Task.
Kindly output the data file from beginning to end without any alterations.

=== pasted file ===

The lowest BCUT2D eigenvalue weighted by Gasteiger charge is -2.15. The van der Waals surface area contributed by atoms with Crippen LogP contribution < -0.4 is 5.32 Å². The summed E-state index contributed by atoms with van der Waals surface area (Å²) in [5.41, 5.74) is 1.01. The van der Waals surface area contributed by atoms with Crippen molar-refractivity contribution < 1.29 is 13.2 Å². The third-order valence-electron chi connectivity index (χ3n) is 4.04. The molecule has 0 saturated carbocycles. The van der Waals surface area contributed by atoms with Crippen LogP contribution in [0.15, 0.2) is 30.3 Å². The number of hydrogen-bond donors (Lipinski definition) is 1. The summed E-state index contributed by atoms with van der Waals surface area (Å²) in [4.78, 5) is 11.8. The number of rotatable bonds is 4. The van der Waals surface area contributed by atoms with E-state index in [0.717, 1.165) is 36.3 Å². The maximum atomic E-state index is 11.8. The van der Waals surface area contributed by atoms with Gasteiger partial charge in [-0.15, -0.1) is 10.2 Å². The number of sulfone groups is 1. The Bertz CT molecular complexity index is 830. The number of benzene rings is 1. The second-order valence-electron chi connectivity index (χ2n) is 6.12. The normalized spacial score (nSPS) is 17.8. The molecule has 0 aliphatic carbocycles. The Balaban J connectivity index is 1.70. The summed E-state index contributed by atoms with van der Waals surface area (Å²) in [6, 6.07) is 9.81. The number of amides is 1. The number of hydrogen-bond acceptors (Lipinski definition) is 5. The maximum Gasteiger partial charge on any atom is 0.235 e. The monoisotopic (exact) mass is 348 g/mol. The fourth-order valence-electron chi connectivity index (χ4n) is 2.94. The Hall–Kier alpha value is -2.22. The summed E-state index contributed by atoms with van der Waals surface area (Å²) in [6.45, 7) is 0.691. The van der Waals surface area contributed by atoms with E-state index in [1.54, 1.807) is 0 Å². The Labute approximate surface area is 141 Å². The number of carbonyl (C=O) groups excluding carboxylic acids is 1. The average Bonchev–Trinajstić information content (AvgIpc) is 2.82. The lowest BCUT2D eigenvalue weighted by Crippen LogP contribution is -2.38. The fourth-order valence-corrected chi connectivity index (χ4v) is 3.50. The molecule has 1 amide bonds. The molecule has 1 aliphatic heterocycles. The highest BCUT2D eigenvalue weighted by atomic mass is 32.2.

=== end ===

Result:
The lowest BCUT2D eigenvalue weighted by Gasteiger charge is -2.15. The van der Waals surface area contributed by atoms with Crippen LogP contribution < -0.4 is 5.32 Å². The summed E-state index contributed by atoms with van der Waals surface area (Å²) in [5.41, 5.74) is 1.01. The van der Waals surface area contributed by atoms with Crippen molar-refractivity contribution < 1.29 is 13.2 Å². The third-order valence-electron chi connectivity index (χ3n) is 4.04. The molecule has 0 saturated carbocycles. The van der Waals surface area contributed by atoms with Crippen LogP contribution in [0.15, 0.2) is 30.3 Å². The number of hydrogen-bond donors (Lipinski definition) is 1. The summed E-state index contributed by atoms with van der Waals surface area (Å²) in [4.78, 5) is 11.8. The number of rotatable bonds is 4. The van der Waals surface area contributed by atoms with E-state index in [0.717, 1.165) is 36.3 Å². The maximum atomic E-state index is 11.8. The van der Waals surface area contributed by atoms with Gasteiger partial charge in [-0.15, -0.1) is 10.2 Å². The number of sulfone groups is 1. The Bertz CT molecular complexity index is 830. The number of benzene rings is 1. The second-order valence-electron chi connectivity index (χ2n) is 6.12. The normalized spacial score (nSPS) is 17.8. The molecule has 0 aliphatic carbocycles. The Balaban J connectivity index is 1.70. The summed E-state index contributed by atoms with van der Waals surface area (Å²) in [6, 6.07) is 9.81. The number of amides is 1. The number of hydrogen-bond acceptors (Lipinski definition) is 5. The maximum Gasteiger partial charge on any atom is 0.235 e. The monoisotopic (exact) mass is 348 g/mol. The fourth-order valence-electron chi connectivity index (χ4n) is 2.94. The Hall–Kier alpha value is -2.22. The summed E-state index contributed by atoms with van der Waals surface area (Å²) in [6.45, 7) is 0.691. The van der Waals surface area contributed by atoms with E-state index in [1.54, 1.807) is 0 Å². The Labute approximate surface area is 141 Å². The number of carbonyl (C=O) groups excluding carboxylic acids is 1. The average Bonchev–Trinajstić information content (AvgIpc) is 2.82. The lowest BCUT2D eigenvalue weighted by Crippen LogP contribution is -2.38. The fourth-order valence-corrected chi connectivity index (χ4v) is 3.50. The molecule has 1 amide bonds. The molecule has 1 aliphatic heterocycles. The highest BCUT2D eigenvalue weighted by atomic mass is 32.2.